Add the stock, season with salt and pepper and bring into a boil again. Then reduce the heat, cover and simmer for about 10-15 minutes.
Remove the bay leaves.
Using a hand-held/immersion blender, purée some of the soup, leaving some of the chickpeas whole.
Divide between warmed soup bowls, garnish with parsley and serve.

Wednesday, March 16, 2011

North meets South: Lingonberry and Coconut Friands

Coconut & lingonberry friands

Friands again. I wrote about these dainty Australian cakes just a short time ago when posting a recipe for blueberry and lemon friands. This is the same basic recipe, but I wanted to use coconut this time and paired the pure white coconut with bright red lingonberries. The combination worked like a dream!
I am pretty sure that lingonberries - while widely available and used here in Estonia - are hard to come buy Down Under, so in a way it's a North-meets-South fusion recipe :)

Again, it's an excellent recipe for using up those egg whites, when you're tired of making meringues and mini-Pavlovas.

Coconut and Lingonberry Friands
Makes 8 regular-sized friands

100 g unsalted butter, melted
125 g icing sugar/confectioner's sugar
30 g plain flour/all-purpose flour (50 ml or 3 Tbsp + 1 tsp)
50 g finely ground almonds
50 g grated/desiccated coconut
3 medium-sized egg whites
a very generous handful of lingonberries

Preheat the oven to 200C. Generously butter eight non-stick friand or muffin tins.
Sift the icing sugar and flour into a bowl, add the almonds and mix.
Whisk the egg whites in another bowl until they form a light, floppy foam.
Make a well in the centre of the dry ingredients, pour in the egg whites, then lightly stir in the butter to form a soft batter.
Divide the batter among the tins. Sprinkle some berries (I used about a tablespoon for each) and flaked coconut over each cake.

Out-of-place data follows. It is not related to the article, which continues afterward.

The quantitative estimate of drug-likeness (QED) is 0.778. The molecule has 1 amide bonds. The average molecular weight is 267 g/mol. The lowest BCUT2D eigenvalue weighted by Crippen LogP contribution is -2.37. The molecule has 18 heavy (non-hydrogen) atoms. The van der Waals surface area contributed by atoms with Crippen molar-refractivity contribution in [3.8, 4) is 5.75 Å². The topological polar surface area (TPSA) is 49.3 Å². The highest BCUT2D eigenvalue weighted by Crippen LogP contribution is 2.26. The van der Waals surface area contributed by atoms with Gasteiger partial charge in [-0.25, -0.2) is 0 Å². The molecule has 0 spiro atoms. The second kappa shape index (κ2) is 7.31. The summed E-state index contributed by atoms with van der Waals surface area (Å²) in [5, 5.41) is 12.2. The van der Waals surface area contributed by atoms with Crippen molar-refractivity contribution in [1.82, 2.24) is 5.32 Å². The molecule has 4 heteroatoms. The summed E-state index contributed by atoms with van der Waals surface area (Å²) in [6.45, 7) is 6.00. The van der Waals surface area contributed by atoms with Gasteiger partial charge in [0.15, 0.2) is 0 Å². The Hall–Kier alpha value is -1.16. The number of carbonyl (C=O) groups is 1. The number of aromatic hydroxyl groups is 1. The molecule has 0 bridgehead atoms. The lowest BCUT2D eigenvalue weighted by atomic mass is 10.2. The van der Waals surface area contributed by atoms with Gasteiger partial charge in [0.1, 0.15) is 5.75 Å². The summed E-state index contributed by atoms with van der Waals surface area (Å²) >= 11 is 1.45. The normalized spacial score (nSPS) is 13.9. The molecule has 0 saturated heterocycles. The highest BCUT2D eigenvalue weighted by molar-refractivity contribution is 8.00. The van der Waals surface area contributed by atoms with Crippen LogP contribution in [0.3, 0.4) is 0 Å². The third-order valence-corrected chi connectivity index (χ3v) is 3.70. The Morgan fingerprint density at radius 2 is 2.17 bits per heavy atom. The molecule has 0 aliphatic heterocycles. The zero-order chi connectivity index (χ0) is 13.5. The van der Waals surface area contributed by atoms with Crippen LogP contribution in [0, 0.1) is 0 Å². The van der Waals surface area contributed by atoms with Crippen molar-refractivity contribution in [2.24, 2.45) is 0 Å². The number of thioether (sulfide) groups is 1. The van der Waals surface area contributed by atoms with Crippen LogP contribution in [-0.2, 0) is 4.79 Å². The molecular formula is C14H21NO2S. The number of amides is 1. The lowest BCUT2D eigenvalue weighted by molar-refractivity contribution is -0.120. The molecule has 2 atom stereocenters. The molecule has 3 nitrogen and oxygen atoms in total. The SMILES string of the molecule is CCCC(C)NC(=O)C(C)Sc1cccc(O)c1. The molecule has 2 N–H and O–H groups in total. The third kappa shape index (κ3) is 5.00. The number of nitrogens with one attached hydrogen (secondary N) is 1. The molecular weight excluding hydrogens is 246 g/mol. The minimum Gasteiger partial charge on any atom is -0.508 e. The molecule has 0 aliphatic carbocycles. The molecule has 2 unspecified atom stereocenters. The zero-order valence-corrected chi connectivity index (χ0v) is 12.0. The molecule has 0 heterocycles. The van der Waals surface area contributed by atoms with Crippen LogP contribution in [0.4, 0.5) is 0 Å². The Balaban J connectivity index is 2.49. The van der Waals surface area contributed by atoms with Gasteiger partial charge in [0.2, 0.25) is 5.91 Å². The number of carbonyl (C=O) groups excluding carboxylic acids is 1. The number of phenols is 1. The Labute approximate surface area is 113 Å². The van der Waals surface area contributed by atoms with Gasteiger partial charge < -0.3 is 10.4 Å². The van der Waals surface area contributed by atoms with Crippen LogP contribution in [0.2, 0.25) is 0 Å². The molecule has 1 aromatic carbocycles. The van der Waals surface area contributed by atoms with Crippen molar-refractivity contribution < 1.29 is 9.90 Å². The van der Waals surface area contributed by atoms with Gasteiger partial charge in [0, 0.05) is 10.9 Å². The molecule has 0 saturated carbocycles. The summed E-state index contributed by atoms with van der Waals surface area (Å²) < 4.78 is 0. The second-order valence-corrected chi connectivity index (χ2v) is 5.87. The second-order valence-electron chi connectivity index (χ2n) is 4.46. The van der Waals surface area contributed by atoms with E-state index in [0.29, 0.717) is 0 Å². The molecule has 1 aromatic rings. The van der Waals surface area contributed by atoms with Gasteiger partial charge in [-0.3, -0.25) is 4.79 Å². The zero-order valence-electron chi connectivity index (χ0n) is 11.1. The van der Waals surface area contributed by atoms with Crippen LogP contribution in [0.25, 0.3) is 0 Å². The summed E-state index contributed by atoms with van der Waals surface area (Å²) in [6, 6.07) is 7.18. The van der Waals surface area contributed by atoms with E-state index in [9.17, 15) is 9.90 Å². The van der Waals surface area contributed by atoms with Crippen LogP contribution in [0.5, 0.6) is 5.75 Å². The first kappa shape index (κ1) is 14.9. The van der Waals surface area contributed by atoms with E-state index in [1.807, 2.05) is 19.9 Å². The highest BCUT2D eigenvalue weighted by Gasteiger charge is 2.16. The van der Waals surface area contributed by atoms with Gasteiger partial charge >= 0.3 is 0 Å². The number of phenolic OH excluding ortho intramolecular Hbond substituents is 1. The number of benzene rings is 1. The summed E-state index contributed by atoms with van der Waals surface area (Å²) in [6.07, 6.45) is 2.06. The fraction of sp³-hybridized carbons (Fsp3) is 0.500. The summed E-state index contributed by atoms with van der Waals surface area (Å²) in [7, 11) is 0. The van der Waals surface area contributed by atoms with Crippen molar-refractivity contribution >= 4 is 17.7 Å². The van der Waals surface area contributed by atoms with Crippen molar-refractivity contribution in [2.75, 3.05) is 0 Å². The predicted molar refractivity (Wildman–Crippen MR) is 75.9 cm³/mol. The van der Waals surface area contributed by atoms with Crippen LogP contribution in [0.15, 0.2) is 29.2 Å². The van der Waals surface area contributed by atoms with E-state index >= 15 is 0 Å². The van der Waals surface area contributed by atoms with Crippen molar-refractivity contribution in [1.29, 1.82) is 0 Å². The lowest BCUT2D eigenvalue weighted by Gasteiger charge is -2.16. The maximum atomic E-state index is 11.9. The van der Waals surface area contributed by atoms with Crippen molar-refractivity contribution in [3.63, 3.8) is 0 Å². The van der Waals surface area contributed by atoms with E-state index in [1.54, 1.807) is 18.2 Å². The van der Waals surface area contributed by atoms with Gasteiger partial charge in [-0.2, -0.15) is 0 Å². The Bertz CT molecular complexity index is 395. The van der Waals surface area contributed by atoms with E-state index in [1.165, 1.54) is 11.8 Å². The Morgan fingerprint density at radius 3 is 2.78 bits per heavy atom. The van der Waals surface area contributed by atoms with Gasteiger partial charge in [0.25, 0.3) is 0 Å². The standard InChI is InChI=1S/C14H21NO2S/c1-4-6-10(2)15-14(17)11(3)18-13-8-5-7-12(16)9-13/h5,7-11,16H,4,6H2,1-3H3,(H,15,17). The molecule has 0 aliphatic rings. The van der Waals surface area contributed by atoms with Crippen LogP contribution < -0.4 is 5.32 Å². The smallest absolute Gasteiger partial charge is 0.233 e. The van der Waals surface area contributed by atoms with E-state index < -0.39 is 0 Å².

Bake in the middle of a pre-heated 200 C oven for about 20 minutes, until just firm to the touch and golden brown on top.
Cool in the tins for 5 minutes, then turn out and cool on a wire rack. To serve, sprinkle with more coconut

Tuesday, March 15, 2011

Estonian zucchini and cheese soup

Courgette and smoked cheese soup / Suvikõrvitsa-suitsujuustusupp

Being one of the very few English-language blogs that focus on Estonian food (among other things), I tend to get quite a few emails with Estonian recipe requests or more general enquiries about Estonian food. Usually they are from people who have visited Estonia and tasted something they liked (KAMA!!!), and are now looking to recreate the dish at home. There are also quite a few expat Estonians writing to ask about dishes their grandmother used to make them in the US/Australia/etc when they were younger. Or people whose fiancée, husband, wife, adopted child, neighbour or best friend is of Estonian heritage and they'd love to make them something from Estonian culinary repertoire to surprise the given fiancée, husband, wife, adopted child, neighbour or best friend. I love those letters!

Here's an email I got last August:


I was just searching for Estonian Cheese Soup after hearing it mentioned in this story on NPR. Surprisingly, I couldn't find anything about it, but it brought me to your website and I just spent an hour going through it's great pictures and recipes. Great site!

Do you have any idea on what soup that may be? I'd love to whip one up.